12. Both offered themselves to die in order to save others. Jesus was lifted up on a cross to die slowly and in agony and public shame over many hours. Jonah was drowned, a quick easy and private death.
  13. Both were resurrected. Jesus sent his disciples to preach to the world at enmity with God but loved by Him. Jonah was sent to preach to Nineveh, the enemy of God’s people, but loved by God.
  14. Both preached a message of warning. Jesus gladly preached out of love, did not want anyone to perish but all to repent. Jonah preached reluctantly, not wanting them to repent, but to perish.
  15. Both died and after three days were returned to life. Jonah was resurrected with the same body he had before, one that would die again of old age. Jesus was resurrected with a new, ever-living body.

This Holy Week, as we think about these similarities and contrasts between Jesus and Jonah, may we realize that by his Spirit, the resurrected Jesus in living his life through us. We are more than followers of Jesus; we have within us the capacity to be replicas of Jesus.

Just as he lived his life loving people and doing good, so we too can live lives loving people and doing good to those around us.

The Time to Speak

A professor from a German university visited the Canela village briefly when Jo and I worked there as linguists, teachers and Bible translators. He studied the Canela belief system and, once, when we had coffee together, he mentioned the Canelas’ fear of ghosts and evil spirits. My response startled him.

“But there are no ghosts or spirits!” he said. I chuckled and said, “Remember, you are talking with a Bible translator, one who believes in God who is a Spirit.” He looked at me as if he had never seen me before.

“Jack,” he said, “You are the first educated person I have ever met who believes in God.” I was not surprised since I knew that secular humanism was the credo of many European countries, even back then, forty years ago.

Canada is rapidly catching up. People are capable of morality and self-fulfillment without belief in God. This is the core of secular humanism, and it this religion is spreading rapidly throughout North America. Lawmakers operate within this framework and courts decide cases that result in anti-Christian actions.

A Recent Example
In the summer of 2018, Trinity Western University Law school was denied accreditation because the university requires students to adhere to biblical standards.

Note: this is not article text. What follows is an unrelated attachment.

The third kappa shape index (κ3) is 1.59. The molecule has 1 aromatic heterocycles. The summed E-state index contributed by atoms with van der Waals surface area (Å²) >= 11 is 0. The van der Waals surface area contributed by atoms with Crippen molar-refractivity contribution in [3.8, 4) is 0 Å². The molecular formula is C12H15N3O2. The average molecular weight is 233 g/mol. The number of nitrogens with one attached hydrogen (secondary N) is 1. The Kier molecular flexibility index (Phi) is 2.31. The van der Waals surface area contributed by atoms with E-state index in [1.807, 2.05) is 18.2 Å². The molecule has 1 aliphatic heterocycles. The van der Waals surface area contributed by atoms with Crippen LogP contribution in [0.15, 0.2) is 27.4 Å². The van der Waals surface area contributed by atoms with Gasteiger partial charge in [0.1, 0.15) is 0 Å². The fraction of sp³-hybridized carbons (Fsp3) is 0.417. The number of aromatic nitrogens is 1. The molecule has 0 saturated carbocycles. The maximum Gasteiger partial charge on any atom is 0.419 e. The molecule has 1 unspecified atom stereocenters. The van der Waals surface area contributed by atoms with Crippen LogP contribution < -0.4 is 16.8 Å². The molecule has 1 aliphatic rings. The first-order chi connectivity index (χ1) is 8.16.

The LGBTQ lobby took TWU to court because students on applying had to sign a document stating that they would abstain from any sexual immorality. The court found in favour of the LGBTQ lobby stating that TWU standards do not match the court’s definition of diversity.
In other words, any view is acceptable, except the biblical Christian view.

Humanists Forget History
The history of higher education in the western world, however, shows that Christians were at the forefront of meeting human needs, be it hospitals, orphanages or schools. Many post-secondary educational institutions were founded by Christians to prepare clergy and teachers, even as far back as 1663, with the founding of Universite Laval in Quebec.

An Honest Atheist
It’s almost impossible to read a news report or view a newscast without some reference to human rights. Often the view is that secular humanists are upholding human rights whereas Christians deny people their rights. Nothing could be further from the truth.

Chris Berg is an outspoken atheist, and he is honest when he writes, “Virtually all the secular ideas that non-believers value have Christian origins. It was theologians and religiously minded philosophers that developed concepts of individual human rights. The same with progress, reason, and equality before the law. It is fantasy to suggest that these values emerged out of thin air once people started questioning God.”

God Made Human Beings in His Image
For thousands of years, Christians have believed and taught that people are not just higher animals; we are images of God Himself. The people we live with and among, the people we talk to and talk about, all are made in the image of God. Therefore, every human being has intrinsic value, and is worthy of respect.

God Wrote the Operating Manual
The Judeo-Christian Ten Commandments prohibit actions against people that would counter their God-given rights:

  • Murder: the right to life
  • Sexual immorality: the exclusive right to their own spouse
  • Lying: the right to truth, to trust and be trusted
    Overwork: the right to a day of rest from work
  • Stealing: the right to own property
  • There is even a command against merely wanting what other people have.
  • The rest of the Ten Commandments focus on the human right to relate to God and with God in the way that He wants people to relate.

The concepts Western cultures value came from God through His Word and His people, yet secular humanists deny God exists and disparage His people. They talk about freedom, but ignore the fact that our Canadian society is free because it was built on the values taught in the Bible.

By actively seeking to silence God’s voice and the voice of Christians, they are destroying the very foundation of freedom that made this country great. Christian voices are being silenced today in education, law, politics, and even sports.

What Can Christians Do?
“When the foundations are being destroyed, what can the righteous do? Ps.11:3 The Psalmist goes on to say that “God is on His heavenly throne. He examines the righteous.” What does God see? Silent Christians? Believers afraid to speak for fear of what might happen to them? Surely not! God has given every Christian a voice. Surely today is a time to speak! Our words, written or spoken, are read or heard by others, and when they contain biblical truth, they influence other people. Christians must speak up, defend the laws that uphold Christian values and speak against those laws that deny and destroy these principles.

Now is the Time
Someday Canadian Christians will no longer be allowed to speak, in our blogs, our books, our magazine articles, on social media, or even in our churches.

Countries that developed without the influence of Christians have already silenced believers.

God is looking at us today. May He see believers who write, teach, speak, preach, protest, and proclaim His truth to an antagonistic world.